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The main advantage of MIDI over audio can be summed up in one word: flexibility. MIDI's flexibility comes from the fact that you can modify the harmonic , rhythmic, melodic, as well as sonic content of any musical part at will when your performance is recorded as MIDI events. Once the editing is completed, setting things down as audio for the final mixdown is usually desired. Using MIDI devices such as samplers, musicians can also recreate a wide variety of musical instruments. Now that MIDI triggered VSTi can benefit from processing, typically reserved for audio, the creative power for musicians is even greater. The MIDI editors in Cubase reflect these facts very well and give you full control over every aspect of MIDI editing. This is, after all, where Cubase earned its first stripes as professional software, and it continues to do so by offering different editing environments to reflect the versatility MIDI offers when it comes to its editable parameters.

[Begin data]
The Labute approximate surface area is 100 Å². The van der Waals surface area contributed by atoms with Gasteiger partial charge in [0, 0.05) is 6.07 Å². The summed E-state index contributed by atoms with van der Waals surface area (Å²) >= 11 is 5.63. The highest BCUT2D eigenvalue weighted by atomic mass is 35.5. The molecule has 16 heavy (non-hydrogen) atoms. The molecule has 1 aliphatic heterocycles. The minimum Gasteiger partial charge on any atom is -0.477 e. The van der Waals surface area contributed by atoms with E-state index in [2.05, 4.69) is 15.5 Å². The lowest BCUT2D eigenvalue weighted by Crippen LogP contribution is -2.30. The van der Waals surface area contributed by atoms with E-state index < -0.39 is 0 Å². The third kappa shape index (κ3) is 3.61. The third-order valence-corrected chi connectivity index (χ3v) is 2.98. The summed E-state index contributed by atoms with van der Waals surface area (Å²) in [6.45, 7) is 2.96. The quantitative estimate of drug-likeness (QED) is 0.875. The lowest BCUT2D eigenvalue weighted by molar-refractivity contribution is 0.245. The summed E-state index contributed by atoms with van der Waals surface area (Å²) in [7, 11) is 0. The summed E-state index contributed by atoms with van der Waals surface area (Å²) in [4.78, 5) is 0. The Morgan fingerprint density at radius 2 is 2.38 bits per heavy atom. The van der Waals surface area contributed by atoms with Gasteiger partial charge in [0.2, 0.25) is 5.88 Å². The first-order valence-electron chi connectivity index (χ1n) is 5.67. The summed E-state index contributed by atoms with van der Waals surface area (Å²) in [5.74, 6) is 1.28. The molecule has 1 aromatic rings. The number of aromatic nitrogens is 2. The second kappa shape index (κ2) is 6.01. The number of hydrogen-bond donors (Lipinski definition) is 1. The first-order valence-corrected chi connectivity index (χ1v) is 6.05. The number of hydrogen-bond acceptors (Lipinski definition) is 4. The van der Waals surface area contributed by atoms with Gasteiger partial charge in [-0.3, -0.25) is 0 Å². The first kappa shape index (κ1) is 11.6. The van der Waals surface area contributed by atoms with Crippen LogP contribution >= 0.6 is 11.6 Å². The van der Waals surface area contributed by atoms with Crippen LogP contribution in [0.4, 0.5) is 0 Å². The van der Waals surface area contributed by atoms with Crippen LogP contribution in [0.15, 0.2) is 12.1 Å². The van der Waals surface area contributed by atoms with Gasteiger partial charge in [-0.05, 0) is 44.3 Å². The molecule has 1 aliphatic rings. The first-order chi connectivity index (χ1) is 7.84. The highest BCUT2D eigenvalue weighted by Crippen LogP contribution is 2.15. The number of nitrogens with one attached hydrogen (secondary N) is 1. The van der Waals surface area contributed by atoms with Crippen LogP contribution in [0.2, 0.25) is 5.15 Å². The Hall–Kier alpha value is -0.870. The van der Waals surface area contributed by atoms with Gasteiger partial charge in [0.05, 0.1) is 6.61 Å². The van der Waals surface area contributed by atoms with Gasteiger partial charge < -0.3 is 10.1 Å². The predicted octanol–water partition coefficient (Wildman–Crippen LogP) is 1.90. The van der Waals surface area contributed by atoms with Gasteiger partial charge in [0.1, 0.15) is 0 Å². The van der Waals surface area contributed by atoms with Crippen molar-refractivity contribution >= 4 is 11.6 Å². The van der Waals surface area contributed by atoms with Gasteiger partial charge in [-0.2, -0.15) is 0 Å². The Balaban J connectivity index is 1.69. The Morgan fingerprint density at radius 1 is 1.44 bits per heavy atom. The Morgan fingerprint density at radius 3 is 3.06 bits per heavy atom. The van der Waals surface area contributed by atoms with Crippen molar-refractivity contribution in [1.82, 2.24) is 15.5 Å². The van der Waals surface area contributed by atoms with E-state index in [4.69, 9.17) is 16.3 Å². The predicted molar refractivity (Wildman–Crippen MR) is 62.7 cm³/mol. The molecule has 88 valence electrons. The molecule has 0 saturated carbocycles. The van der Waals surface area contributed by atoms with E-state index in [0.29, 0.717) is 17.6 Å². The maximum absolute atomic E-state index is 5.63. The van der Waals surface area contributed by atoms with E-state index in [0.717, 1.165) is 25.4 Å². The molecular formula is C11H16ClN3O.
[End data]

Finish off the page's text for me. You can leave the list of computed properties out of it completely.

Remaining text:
Here's a summary of what you will learn in this chapter:
Explore the different areas of the Key, Drum, and List Editors.
Work with the MIDI editing tools available in the MIDI editors.
Understand the differences between each editor and the purpose behind them.
Learn how to edit MIDI note events and control change events.
Discover how to use step recording to enter MIDI events into a project.
Learn how to use and create drum maps.
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